Jim Buckmaster and Craig Newmark are not your usual multinational management team.
By Jorn Madslien
BBC News business reporter
Casual executives who have rocked the publishing world
They're first-name type of guys; they wear sandals; they never, ever stick to the point.
"I'm a figure of beauty," Craig proclaims, lounging in his comfortable chair, feet firmly on the table. "But while I reek of glamour, it's just an illusion".
"Even when I was youthful, I was not very youthful," the 52-year-old blurts, only for Jim to chip in: "Old young man becomes young old man."
Don't be deceived, though: this sunny Californian banter conceals an online venture that has become a cultural phenomenon.
Craigslist's design is deliberately simple
Craigslist.com, their classified adverts website, has quietly emerged as one of the top 10 internet companies in the world in terms of page views, attracting more than 10 million unique visitors per month and with a presence in 175 cities across 34 countries.
The sites' success has come in spite of, or perhaps because of, their notably basic, almost amateurish, design.
"Brevity is the soul of wit," Craig declares, insisting that "the site is deliberately very plain".
Everything and nothing is a commodity on this virtual flea market, whose addictive nature has arisen from a bizarre blend of shopping and flirting: anything from cheap sofas or bicycles or electronic gadgets, to new apartments and casual sex is brokered here.
It is free as well, for everyone except companies placing job adverts in San Francisco, Los Angeles and New York, and even these fees are low, ranging from $25 to $75.
Craigslist's popularity has seen it tipped as the next Google or Ebay, and made Craig and Jim into hot media property hounded by Hollywood moguls keen to bring their experiences to the silver screen.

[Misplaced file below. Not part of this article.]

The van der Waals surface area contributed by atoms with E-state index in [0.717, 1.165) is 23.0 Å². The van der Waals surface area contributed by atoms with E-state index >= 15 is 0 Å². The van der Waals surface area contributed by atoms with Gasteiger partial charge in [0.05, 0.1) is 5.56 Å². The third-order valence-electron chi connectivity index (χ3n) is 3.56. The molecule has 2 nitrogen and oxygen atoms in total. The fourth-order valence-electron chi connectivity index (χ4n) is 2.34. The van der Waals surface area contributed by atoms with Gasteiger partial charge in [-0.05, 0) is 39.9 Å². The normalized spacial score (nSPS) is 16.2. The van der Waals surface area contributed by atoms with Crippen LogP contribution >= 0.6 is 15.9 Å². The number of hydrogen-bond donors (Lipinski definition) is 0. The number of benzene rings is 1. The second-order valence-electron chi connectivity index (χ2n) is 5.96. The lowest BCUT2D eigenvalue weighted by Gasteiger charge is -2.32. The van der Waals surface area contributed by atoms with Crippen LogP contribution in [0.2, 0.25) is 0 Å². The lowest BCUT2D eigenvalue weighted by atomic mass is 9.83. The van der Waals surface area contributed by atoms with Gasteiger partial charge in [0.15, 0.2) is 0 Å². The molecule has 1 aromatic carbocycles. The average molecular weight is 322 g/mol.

The figures seem to justify the hype.
More than five million new classified adverts per month generate 2.5 billion page views.
Each month, the website runs a million new forums postings and publishes 160,000 job adverts, according to company PR Susan Mactavish Best, who has "known Craig for years" and who also happens to cohabit with Jim.
And all this is run by a team of no more than 18 staff to look after the technical kit, to moderate the discussion boards and to deal with what Craig describes as "misbehaving apartment brokers in New York".
The sites are self-policing: if enough users who find an advert offensive click to have it removed, it will simply disappear.
Business or pleasure?
Which raises the question: is Craigslist a business, or simply an unusually successful hobby?
"We're a business," responds Jim hesitantly.
Buying an old bicycle has become a new way of meeting people
Although the company is tight-lipped about its finances, estimates put its annual earnings at around $10m; not enormous compared with its potential, yet sufficient to ensure Craig can afford the "few luxuries" he enjoys - namely "gadgets and overpriced coffee".
"We think of ourselves as a community service, but we have a business structure out of necessity," explains Craig.
Craig and Jim are actively resisting the temptation to maximise profits, though with investors desperate to get in on the act they are having to fight hard to stay true to their beliefs.
Share and share alike
Already, though, shares in Craigslist have trickled through their fingers: Ebay recently acquired a 25% stake from a former employee, a deal neither Craig nor Jim is keen to comment on.
"We don't talk about who owns us," says Jim, insisting that Ebay "has a similar philosophy to ours".
The deal seems to be a sore point, though. When asked about what the former employee has done with the money from Ebay, Jim's reply is curt.
"We're not really in contact with them so we're not sure what they're doing."
Lack of trust
Craigslist's rivals are not fooled by its apparently listless approach to business.
Some analysts are already predicting that newspaper classified advertising could vanish entirely.
Investment bank Goldman Sachs describes Craigslist as "a real menace" to newspapers, and warns that "all publishers face a significant threat to their profitability".
Neither Craig nor Jim seem to lament the threat they pose to the future of local newspapers, however.
"People trust conventional media less and less," says Craig.
Adds Jim: "Where do you want to throw your sympathies? With huge conglomerates or with millions of people who can use our services to get on with their lives?"